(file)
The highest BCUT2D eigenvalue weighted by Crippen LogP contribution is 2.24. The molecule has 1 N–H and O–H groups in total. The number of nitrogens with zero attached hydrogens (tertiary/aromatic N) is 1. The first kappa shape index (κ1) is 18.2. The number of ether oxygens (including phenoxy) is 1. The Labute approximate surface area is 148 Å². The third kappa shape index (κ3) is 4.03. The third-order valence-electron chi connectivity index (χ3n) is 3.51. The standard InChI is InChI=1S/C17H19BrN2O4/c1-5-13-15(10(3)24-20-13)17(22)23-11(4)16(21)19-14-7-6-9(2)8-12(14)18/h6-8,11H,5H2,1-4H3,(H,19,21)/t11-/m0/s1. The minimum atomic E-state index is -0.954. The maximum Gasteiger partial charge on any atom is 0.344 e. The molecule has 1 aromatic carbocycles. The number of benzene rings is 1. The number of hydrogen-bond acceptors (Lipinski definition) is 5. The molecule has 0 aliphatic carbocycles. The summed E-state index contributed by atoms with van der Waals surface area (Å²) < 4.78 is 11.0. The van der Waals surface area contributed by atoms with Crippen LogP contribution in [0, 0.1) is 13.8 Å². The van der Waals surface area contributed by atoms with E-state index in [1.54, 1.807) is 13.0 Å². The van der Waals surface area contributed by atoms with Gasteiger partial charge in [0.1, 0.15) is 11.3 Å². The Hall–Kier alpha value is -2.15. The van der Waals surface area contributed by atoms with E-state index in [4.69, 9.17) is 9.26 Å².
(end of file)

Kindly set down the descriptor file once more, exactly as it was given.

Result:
The highest BCUT2D eigenvalue weighted by Crippen LogP contribution is 2.24. The molecule has 1 N–H and O–H groups in total. The number of nitrogens with zero attached hydrogens (tertiary/aromatic N) is 1. The first kappa shape index (κ1) is 18.2. The number of ether oxygens (including phenoxy) is 1. The Labute approximate surface area is 148 Å². The third kappa shape index (κ3) is 4.03. The third-order valence-electron chi connectivity index (χ3n) is 3.51. The standard InChI is InChI=1S/C17H19BrN2O4/c1-5-13-15(10(3)24-20-13)17(22)23-11(4)16(21)19-14-7-6-9(2)8-12(14)18/h6-8,11H,5H2,1-4H3,(H,19,21)/t11-/m0/s1. The minimum atomic E-state index is -0.954. The maximum Gasteiger partial charge on any atom is 0.344 e. The molecule has 1 aromatic carbocycles. The number of benzene rings is 1. The number of hydrogen-bond acceptors (Lipinski definition) is 5. The molecule has 0 aliphatic carbocycles. The summed E-state index contributed by atoms with van der Waals surface area (Å²) < 4.78 is 11.0. The van der Waals surface area contributed by atoms with Crippen LogP contribution in [0, 0.1) is 13.8 Å². The van der Waals surface area contributed by atoms with E-state index in [1.54, 1.807) is 13.0 Å². The van der Waals surface area contributed by atoms with Gasteiger partial charge in [0.1, 0.15) is 11.3 Å². The Hall–Kier alpha value is -2.15. The van der Waals surface area contributed by atoms with E-state index in [4.69, 9.17) is 9.26 Å².